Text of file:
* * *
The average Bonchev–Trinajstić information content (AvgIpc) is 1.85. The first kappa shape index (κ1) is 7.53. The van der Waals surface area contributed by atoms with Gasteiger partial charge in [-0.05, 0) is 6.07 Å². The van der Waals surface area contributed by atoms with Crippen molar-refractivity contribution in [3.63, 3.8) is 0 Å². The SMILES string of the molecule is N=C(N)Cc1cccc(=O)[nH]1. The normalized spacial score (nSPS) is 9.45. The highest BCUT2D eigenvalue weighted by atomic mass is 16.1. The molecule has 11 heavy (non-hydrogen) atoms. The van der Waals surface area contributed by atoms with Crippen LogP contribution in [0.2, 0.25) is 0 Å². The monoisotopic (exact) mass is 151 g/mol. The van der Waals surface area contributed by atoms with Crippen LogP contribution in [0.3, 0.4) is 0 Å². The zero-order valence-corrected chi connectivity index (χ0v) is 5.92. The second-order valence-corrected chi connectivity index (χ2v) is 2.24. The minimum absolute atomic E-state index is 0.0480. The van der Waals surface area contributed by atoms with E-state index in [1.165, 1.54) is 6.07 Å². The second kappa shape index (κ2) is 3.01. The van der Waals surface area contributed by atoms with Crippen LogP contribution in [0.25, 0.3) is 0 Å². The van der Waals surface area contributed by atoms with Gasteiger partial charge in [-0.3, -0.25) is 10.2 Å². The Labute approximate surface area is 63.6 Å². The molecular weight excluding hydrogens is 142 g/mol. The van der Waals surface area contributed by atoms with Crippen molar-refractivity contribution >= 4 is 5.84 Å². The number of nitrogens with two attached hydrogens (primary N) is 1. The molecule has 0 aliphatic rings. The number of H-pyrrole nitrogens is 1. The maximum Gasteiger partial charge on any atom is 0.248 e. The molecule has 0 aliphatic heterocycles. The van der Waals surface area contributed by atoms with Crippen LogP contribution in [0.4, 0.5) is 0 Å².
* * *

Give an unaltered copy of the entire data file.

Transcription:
The average Bonchev–Trinajstić information content (AvgIpc) is 1.85. The first kappa shape index (κ1) is 7.53. The van der Waals surface area contributed by atoms with Gasteiger partial charge in [-0.05, 0) is 6.07 Å². The van der Waals surface area contributed by atoms with Crippen molar-refractivity contribution in [3.63, 3.8) is 0 Å². The SMILES string of the molecule is N=C(N)Cc1cccc(=O)[nH]1. The normalized spacial score (nSPS) is 9.45. The highest BCUT2D eigenvalue weighted by atomic mass is 16.1. The molecule has 11 heavy (non-hydrogen) atoms. The van der Waals surface area contributed by atoms with Crippen LogP contribution in [0.2, 0.25) is 0 Å². The monoisotopic (exact) mass is 151 g/mol. The van der Waals surface area contributed by atoms with Crippen LogP contribution in [0.3, 0.4) is 0 Å². The zero-order valence-corrected chi connectivity index (χ0v) is 5.92. The second-order valence-corrected chi connectivity index (χ2v) is 2.24. The minimum absolute atomic E-state index is 0.0480. The van der Waals surface area contributed by atoms with E-state index in [1.165, 1.54) is 6.07 Å². The second kappa shape index (κ2) is 3.01. The van der Waals surface area contributed by atoms with Crippen LogP contribution in [0.25, 0.3) is 0 Å². The van der Waals surface area contributed by atoms with Gasteiger partial charge in [-0.3, -0.25) is 10.2 Å². The Labute approximate surface area is 63.6 Å². The molecular weight excluding hydrogens is 142 g/mol. The van der Waals surface area contributed by atoms with Crippen molar-refractivity contribution >= 4 is 5.84 Å². The number of nitrogens with two attached hydrogens (primary N) is 1. The molecule has 0 aliphatic rings. The number of H-pyrrole nitrogens is 1. The maximum Gasteiger partial charge on any atom is 0.248 e. The molecule has 0 aliphatic heterocycles. The van der Waals surface area contributed by atoms with Crippen LogP contribution in [0.4, 0.5) is 0 Å².